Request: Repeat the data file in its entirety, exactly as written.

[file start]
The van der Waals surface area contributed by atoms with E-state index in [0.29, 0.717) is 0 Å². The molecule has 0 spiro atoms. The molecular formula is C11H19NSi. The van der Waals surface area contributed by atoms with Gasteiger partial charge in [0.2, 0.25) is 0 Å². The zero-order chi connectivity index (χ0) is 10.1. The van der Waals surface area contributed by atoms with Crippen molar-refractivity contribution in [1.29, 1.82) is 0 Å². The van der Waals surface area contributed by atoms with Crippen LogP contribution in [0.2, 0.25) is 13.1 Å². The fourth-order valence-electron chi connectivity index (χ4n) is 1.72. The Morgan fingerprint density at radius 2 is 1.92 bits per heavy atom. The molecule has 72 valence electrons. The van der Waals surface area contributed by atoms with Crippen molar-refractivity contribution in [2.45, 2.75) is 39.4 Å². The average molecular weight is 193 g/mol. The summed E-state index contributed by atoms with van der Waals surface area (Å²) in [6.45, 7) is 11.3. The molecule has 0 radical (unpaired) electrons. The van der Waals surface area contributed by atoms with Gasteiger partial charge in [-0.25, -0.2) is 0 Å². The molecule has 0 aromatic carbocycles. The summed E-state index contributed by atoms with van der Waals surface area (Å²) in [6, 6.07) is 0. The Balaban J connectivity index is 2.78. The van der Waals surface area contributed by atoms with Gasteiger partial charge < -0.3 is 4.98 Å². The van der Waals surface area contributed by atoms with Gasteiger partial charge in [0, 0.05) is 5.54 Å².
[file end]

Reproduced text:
The van der Waals surface area contributed by atoms with E-state index in [0.29, 0.717) is 0 Å². The molecule has 0 spiro atoms. The molecular formula is C11H19NSi. The van der Waals surface area contributed by atoms with Gasteiger partial charge in [0.2, 0.25) is 0 Å². The zero-order chi connectivity index (χ0) is 10.1. The van der Waals surface area contributed by atoms with Crippen molar-refractivity contribution in [1.29, 1.82) is 0 Å². The van der Waals surface area contributed by atoms with Crippen LogP contribution in [0.2, 0.25) is 13.1 Å². The fourth-order valence-electron chi connectivity index (χ4n) is 1.72. The Morgan fingerprint density at radius 2 is 1.92 bits per heavy atom. The molecule has 72 valence electrons. The van der Waals surface area contributed by atoms with Crippen molar-refractivity contribution in [2.45, 2.75) is 39.4 Å². The average molecular weight is 193 g/mol. The summed E-state index contributed by atoms with van der Waals surface area (Å²) in [6.45, 7) is 11.3. The molecule has 0 radical (unpaired) electrons. The van der Waals surface area contributed by atoms with Gasteiger partial charge in [-0.25, -0.2) is 0 Å². The molecule has 0 aromatic carbocycles. The summed E-state index contributed by atoms with van der Waals surface area (Å²) in [6, 6.07) is 0. The Balaban J connectivity index is 2.78. The van der Waals surface area contributed by atoms with Gasteiger partial charge < -0.3 is 4.98 Å². The van der Waals surface area contributed by atoms with Gasteiger partial charge in [0, 0.05) is 5.54 Å².